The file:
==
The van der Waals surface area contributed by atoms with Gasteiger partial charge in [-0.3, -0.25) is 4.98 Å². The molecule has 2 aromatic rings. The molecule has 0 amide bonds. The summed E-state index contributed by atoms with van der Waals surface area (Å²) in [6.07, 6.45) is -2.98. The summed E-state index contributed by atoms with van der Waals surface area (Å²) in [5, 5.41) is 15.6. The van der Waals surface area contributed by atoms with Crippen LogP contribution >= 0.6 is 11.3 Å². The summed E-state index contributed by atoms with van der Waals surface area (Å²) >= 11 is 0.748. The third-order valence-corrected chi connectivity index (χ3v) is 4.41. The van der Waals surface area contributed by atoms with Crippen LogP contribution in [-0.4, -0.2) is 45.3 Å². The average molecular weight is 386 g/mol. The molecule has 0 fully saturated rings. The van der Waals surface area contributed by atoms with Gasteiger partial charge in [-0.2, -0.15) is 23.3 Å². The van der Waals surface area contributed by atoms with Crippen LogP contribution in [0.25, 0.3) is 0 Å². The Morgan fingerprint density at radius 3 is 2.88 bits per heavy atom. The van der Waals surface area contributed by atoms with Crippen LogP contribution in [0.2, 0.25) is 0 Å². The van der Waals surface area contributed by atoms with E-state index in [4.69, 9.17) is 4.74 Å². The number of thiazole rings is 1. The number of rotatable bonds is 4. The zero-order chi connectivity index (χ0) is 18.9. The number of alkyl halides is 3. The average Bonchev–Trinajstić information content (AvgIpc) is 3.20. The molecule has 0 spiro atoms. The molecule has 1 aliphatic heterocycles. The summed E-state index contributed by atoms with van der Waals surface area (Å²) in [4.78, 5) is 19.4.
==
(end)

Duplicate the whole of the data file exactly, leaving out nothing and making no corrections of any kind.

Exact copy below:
The van der Waals surface area contributed by atoms with Gasteiger partial charge in [-0.3, -0.25) is 4.98 Å². The molecule has 2 aromatic rings. The molecule has 0 amide bonds. The summed E-state index contributed by atoms with van der Waals surface area (Å²) in [6.07, 6.45) is -2.98. The summed E-state index contributed by atoms with van der Waals surface area (Å²) in [5, 5.41) is 15.6. The van der Waals surface area contributed by atoms with Crippen LogP contribution >= 0.6 is 11.3 Å². The summed E-state index contributed by atoms with van der Waals surface area (Å²) >= 11 is 0.748. The third-order valence-corrected chi connectivity index (χ3v) is 4.41. The van der Waals surface area contributed by atoms with Crippen LogP contribution in [-0.4, -0.2) is 45.3 Å². The average molecular weight is 386 g/mol. The molecule has 0 fully saturated rings. The van der Waals surface area contributed by atoms with Gasteiger partial charge in [-0.2, -0.15) is 23.3 Å². The van der Waals surface area contributed by atoms with Crippen LogP contribution in [0.25, 0.3) is 0 Å². The Morgan fingerprint density at radius 3 is 2.88 bits per heavy atom. The van der Waals surface area contributed by atoms with Crippen LogP contribution in [0.2, 0.25) is 0 Å². The van der Waals surface area contributed by atoms with E-state index in [4.69, 9.17) is 4.74 Å². The number of thiazole rings is 1. The number of rotatable bonds is 4. The zero-order chi connectivity index (χ0) is 18.9. The number of alkyl halides is 3. The average Bonchev–Trinajstić information content (AvgIpc) is 3.20. The molecule has 0 spiro atoms. The molecule has 1 aliphatic heterocycles. The summed E-state index contributed by atoms with van der Waals surface area (Å²) in [4.78, 5) is 19.4.